This is my street-legal jet car on full afterburner. The car has two engines: the production gasoline engine in the front driving the front wheels and the jet engine in the back. The idea is that you drive around legally on the gasoline engine and when you want to have some fun, you spin up the jet and get on the burner (you can start the jet while driving along on the gasoline engine). The car was built because I wanted the wildest street-legal ride possible. With this project, I was able to use some stuff I learned while getting my fancy engineering degree (I have a PhD in Mechanical Engineering from Stanford University) to design a street-legal jet car without the distraction of how other people have done it in the past – because no one has. I don’t know how fast the car will go and probably never will. The car was built to thrill me, not kill me. That doesn’t stop me from the occasional blast on the highway though.
The car is licensed here in California. In California, new cars have bi-annual smog inspections so if you modify the engine, it is likely to fail the inspection and you won’t be able to drive it on the street. There are some exempt engine modifications (ex. after-cat mufflers – big deal) but none that will allow you to add 1350 hp to a new car.
Car was built to look as if VW delivered the car this way. It handles fine and is safe. I was thinking of putting it into an import car show but the promoter told me that it looked too plain and recommended that I put some decals on it, lower it, and put on some aftermarket wheels. Sure kid, put on some flimsy wheels won’t take a curb and don’t center on the hubs, lower the car so the tires rub and get cut by the body using springs that bounce me all over the road, and advertise for companies that couldn’t engineer themselves out of a paper bag. I would have thought the 14″ diameter tailpipe was enough for him but I guess it wasn’t. Response from the hot rod magazines has been slow. One editor told me that is because I didn’t use anything they advertise. But the response to driving it on the street and going to the hot rod shows (San Francisco Custom Car Show, Grand National Roadster Show in Pomona, and the Detroit Autorama) has been fantastic. This car attracts crowds better than any ’32 Ford, ’69 Camaro, or decaled Honda.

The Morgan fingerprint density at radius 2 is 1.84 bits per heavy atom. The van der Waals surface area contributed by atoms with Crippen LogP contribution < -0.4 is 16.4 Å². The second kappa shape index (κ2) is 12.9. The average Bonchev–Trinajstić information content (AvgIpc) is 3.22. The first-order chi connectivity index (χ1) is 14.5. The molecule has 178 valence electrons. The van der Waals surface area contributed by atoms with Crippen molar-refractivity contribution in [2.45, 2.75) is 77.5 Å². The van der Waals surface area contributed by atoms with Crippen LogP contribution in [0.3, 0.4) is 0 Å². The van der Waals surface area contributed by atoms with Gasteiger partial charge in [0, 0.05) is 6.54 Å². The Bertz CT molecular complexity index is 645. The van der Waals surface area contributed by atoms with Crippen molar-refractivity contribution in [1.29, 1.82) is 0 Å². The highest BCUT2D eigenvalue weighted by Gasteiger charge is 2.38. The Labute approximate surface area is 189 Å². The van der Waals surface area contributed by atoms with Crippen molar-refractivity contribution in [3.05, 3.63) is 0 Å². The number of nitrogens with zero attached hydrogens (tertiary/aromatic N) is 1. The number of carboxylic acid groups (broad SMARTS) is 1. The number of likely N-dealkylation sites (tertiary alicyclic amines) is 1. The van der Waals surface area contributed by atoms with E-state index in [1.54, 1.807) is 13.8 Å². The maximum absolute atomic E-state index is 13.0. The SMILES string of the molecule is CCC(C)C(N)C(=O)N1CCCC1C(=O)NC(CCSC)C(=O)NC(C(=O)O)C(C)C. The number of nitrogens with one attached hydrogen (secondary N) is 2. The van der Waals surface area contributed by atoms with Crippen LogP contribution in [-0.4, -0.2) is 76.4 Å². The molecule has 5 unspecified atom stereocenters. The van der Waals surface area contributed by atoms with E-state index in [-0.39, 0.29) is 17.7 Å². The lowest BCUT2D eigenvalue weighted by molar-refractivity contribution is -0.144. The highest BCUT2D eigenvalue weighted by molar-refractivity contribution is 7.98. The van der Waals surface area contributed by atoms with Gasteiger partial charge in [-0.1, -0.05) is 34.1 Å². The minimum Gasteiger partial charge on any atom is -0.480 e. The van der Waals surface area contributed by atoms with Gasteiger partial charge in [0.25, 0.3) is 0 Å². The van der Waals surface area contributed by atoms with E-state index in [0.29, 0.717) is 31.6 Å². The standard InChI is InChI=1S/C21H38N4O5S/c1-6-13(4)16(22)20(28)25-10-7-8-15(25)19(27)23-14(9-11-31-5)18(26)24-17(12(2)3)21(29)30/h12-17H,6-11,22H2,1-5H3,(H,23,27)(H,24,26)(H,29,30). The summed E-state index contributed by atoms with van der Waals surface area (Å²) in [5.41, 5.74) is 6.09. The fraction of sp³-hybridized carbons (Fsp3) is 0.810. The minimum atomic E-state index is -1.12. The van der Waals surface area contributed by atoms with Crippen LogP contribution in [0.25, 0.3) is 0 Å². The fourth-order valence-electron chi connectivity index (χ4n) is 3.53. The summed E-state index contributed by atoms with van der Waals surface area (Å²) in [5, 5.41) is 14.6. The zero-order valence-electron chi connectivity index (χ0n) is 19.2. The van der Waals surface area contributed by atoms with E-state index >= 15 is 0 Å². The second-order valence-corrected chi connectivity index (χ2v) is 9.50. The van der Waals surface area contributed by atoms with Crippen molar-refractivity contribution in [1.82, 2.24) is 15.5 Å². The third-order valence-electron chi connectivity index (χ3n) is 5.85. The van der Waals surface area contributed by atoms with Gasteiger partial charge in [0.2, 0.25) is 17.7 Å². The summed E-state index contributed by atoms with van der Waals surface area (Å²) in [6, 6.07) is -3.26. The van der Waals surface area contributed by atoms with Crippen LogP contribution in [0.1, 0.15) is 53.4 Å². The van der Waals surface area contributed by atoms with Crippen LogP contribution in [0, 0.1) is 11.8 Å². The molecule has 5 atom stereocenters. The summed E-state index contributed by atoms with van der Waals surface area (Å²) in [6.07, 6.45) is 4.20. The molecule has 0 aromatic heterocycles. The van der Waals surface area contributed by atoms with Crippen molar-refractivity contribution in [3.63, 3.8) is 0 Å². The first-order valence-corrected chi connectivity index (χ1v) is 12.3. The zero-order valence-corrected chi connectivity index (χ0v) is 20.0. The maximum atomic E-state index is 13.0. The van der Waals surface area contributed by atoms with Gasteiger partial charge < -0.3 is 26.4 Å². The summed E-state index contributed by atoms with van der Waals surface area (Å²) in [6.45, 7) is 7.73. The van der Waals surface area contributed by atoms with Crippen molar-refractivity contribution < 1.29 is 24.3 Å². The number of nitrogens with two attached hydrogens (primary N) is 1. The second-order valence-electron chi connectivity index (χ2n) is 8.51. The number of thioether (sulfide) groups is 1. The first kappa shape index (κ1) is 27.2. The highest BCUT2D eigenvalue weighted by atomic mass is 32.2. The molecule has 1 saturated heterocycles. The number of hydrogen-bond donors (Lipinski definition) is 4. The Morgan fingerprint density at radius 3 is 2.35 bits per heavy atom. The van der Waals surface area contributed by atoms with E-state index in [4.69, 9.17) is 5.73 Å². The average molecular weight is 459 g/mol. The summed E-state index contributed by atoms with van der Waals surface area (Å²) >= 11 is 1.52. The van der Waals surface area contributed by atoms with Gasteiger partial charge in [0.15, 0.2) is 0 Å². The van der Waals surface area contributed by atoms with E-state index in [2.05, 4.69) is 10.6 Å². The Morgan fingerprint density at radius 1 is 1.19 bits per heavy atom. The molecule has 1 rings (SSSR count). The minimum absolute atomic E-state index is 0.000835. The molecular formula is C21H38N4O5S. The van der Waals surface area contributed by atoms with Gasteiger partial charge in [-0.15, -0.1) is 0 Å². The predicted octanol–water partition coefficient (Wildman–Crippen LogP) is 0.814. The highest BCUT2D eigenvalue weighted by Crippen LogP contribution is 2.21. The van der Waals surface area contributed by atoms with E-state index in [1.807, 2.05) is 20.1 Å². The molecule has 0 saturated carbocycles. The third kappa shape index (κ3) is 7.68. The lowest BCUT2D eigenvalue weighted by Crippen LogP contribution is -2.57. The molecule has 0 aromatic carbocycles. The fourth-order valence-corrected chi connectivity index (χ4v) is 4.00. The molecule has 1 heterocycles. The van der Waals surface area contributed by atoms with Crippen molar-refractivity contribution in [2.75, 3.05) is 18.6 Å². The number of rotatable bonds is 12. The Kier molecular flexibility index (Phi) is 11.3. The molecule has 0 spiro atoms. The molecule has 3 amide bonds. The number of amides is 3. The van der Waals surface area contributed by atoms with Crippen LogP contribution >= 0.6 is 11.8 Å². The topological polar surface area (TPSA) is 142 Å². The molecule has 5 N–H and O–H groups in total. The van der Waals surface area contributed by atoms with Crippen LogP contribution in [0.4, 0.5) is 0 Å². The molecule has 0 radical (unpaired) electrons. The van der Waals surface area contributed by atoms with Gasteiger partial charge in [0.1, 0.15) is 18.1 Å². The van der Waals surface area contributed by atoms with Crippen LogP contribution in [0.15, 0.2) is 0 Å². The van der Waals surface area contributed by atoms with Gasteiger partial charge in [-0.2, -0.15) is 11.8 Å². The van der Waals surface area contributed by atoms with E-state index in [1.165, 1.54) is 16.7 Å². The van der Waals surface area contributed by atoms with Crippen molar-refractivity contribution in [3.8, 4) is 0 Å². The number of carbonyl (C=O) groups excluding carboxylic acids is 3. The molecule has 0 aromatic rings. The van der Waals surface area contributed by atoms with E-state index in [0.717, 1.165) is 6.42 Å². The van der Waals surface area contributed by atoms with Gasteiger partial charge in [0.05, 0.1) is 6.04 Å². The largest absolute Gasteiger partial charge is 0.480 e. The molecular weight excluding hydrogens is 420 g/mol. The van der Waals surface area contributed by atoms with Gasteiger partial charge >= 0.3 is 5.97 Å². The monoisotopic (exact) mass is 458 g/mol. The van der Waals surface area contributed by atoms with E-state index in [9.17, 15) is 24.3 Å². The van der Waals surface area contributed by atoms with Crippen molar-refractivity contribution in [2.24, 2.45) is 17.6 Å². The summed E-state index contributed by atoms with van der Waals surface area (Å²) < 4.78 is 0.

The Beetle was chosen because it looks cool with the jet and it shows it off well. Remember the Hurst wheelstanding Barracuda “Hemi Under Glass”? Well, this is “Jet Under Glass”. Air for the jet enters the car through the two side windows and the sunroof. It’s a little windy inside but not unbearable.
The production hatch release switch on the driver’s door